Information about Conservation Areas in the Winchester District

Winchester City Council has already designated thirty-seven conservation areas in the district and additions to this number will be considered periodically. They vary from the urban centre of Winchester to small, downland villages such as Ovington, or from New Alresford, with its market place surrounded by listed buildings, to Bishops Waltham, which includes ponds and the ruins of a bishop's palace.

Each of these areas is unique with its own 'sense of place', providing a variety of open spaces, buildings, trees, and water features which give the area its special character. Policies which seek the protection and enhancement of these conservation areas are included within the Winchester District Local Plan, adopted in 1998. These policies follow the Government's advice contained within PPS 5 and seek to ensure that new development is in accord with the special character of the conservation area concerned. When considering new development in conservation areas, the Council will therefore expect applicants to submit detailed plans and elevations, and they may also be asked to provide additional information to show the likely impact of their proposals on the surrounding area.

Link to LocalView, which is an online map, to search for an address and check whether it is within a conservation area:
Conservation Area Boundaries in Winchester and the District

Conservation Area Character Appraisals

To identify the special character of its conservation areas, the Council has already completed a number of 'Conservation Area Character Appraisals' which consider the historic development of each area and record its most notable features. These appraisals can be viewed on this website or copies can be obtained from the Historic Environment Team at a small charge.

What does Designation mean?

Conservation area designation automatically increases the Council's control over demolition of buildings and over certain alterations to residential properties occupied by a single family which would normally be 'permitted development'. These are specified in the Town and Country Planning General Permitted Development Order 1995 as amended, but briefly planning permission is required when any of the following are proposed:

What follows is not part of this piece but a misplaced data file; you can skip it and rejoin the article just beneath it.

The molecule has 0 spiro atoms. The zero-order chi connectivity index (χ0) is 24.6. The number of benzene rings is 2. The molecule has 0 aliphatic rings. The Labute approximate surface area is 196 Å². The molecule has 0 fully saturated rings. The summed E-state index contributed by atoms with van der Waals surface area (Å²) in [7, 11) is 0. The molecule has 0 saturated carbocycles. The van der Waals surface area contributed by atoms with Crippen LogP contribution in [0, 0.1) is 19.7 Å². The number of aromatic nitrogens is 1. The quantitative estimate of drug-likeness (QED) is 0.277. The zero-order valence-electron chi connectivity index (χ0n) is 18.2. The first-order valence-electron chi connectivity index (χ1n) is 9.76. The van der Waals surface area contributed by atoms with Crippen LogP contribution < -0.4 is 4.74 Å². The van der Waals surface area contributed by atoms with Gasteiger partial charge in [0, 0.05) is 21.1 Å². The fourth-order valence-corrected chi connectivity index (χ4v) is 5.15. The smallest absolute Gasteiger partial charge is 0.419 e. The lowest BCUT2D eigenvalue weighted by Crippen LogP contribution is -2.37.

• Extend the building to the rear, if the extension would have more than one storey
  • Extend the building to the side
  • Erect a building such as a garden shed or garage, in the curtilage of a dwelling house, if any part of it is between the side elevation of the house and the boundary
  • Install external render or cladding such as weather-boarding, plastic, timber, tiles, stone or false stone
  • Install roof dormers or enlarge the roof
  • Fix a satellite dish to a chimney, wall or roof that faces onto, and is visible from, a highway, or to a building over 15 metres high
  • Fix a solar panel to a wall that faces onto, and is visible from a highway
  • Install a standalone solar panel in the garden, if it would be visible from a highway

This list is not meant to be definitive, so if you are in any doubt whether or not you need planning permission, please contact the Council before starting work. Buildings in non-residential uses (such as shops and offices), and buildings in multiple occupation (such as flats or bedsits), are covered by separate legislation and have fewer 'permitted development' rights than houses which are occupied by a single family.

Demolition in Conservation Areas

Following the publication of Circular 14/97, Conservation Area Consent (CAC) is required for the total or substantial demolition of any building with a total cubic content in excess of 115 cubic metres in a conservation area. Consent is also required for the total or substantial demolition of a boundary wall over one metre high adjoining a highway or over two metres elsewhere. If the building is listed, in ecclesiastical use, or a scheduled ancient monument, then different legislation applies.

Trees

Trees contribute greatly to the character and appearance of conservation areas, and designation provides a general protection for all trees over a certain size within the area. Some trees may already be protected by a specific Tree Preservation Order but for all others you must give the Council six weeks written notice before lopping or felling them.

To ensure that the public has an opportunity to comment on new development proposals, all planning applications which affect the character of a conservation area must also be advertised on site and in the local newspaper.

Article 4 Directions

The character of a conservation area can easily be spoilt by well-intentioned home improvements, such as the insertion of plastic windows or the addition of a new porch, which can result in a gradual loss of the special, historic details which contribute so much to the attractiveness of each area.

Therefore, to control unsympathetic alterations to unlisted family dwellings within conservation areas, Winchester City Council may decide to serve an Article 4(2) Direction, removing certain permitted development rights to these properties. This can be done without referral to central government although public consultation must be carried out.

The Direction can cover alterations to roofs (including chimneys and materials), front elevations (including porches, extensions, windows and doors), and front gardens (including vehicular hardstandings, walls, gates and fences). Other more comprehensive types of alteration can be controlled by an Article 4(1) Direction, but the approval of central government is needed. The Council will consider the need for such Directions periodically.